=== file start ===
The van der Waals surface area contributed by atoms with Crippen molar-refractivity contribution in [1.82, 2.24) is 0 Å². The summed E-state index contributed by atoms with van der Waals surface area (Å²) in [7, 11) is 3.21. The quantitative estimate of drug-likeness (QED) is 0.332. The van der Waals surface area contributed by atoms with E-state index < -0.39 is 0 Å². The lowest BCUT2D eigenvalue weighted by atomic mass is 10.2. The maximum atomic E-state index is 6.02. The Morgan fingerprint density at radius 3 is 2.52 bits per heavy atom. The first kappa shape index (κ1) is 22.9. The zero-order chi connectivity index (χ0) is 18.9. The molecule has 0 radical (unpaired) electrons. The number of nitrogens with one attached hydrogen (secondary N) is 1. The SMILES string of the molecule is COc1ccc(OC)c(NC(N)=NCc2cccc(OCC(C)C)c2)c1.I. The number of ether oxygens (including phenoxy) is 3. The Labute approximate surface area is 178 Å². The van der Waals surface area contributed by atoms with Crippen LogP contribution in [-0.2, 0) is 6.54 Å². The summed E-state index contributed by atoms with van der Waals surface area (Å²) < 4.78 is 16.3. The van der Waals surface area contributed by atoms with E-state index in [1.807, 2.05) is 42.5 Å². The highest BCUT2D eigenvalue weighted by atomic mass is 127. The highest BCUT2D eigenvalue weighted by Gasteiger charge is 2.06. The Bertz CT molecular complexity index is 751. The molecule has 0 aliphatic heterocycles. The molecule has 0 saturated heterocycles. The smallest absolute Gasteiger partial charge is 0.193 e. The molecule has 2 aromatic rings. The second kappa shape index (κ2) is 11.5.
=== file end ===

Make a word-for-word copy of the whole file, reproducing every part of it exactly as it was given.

The van der Waals surface area contributed by atoms with Crippen molar-refractivity contribution in [1.82, 2.24) is 0 Å². The summed E-state index contributed by atoms with van der Waals surface area (Å²) in [7, 11) is 3.21. The quantitative estimate of drug-likeness (QED) is 0.332. The van der Waals surface area contributed by atoms with E-state index < -0.39 is 0 Å². The lowest BCUT2D eigenvalue weighted by atomic mass is 10.2. The maximum atomic E-state index is 6.02. The Morgan fingerprint density at radius 3 is 2.52 bits per heavy atom. The first kappa shape index (κ1) is 22.9. The zero-order chi connectivity index (χ0) is 18.9. The molecule has 0 radical (unpaired) electrons. The number of nitrogens with one attached hydrogen (secondary N) is 1. The SMILES string of the molecule is COc1ccc(OC)c(NC(N)=NCc2cccc(OCC(C)C)c2)c1.I. The number of ether oxygens (including phenoxy) is 3. The Labute approximate surface area is 178 Å². The van der Waals surface area contributed by atoms with Crippen LogP contribution in [-0.2, 0) is 6.54 Å². The summed E-state index contributed by atoms with van der Waals surface area (Å²) < 4.78 is 16.3. The van der Waals surface area contributed by atoms with E-state index in [1.807, 2.05) is 42.5 Å². The highest BCUT2D eigenvalue weighted by atomic mass is 127. The highest BCUT2D eigenvalue weighted by Gasteiger charge is 2.06. The Bertz CT molecular complexity index is 751. The molecule has 0 aliphatic heterocycles. The molecule has 0 saturated heterocycles. The smallest absolute Gasteiger partial charge is 0.193 e. The molecule has 2 aromatic rings. The second kappa shape index (κ2) is 11.5.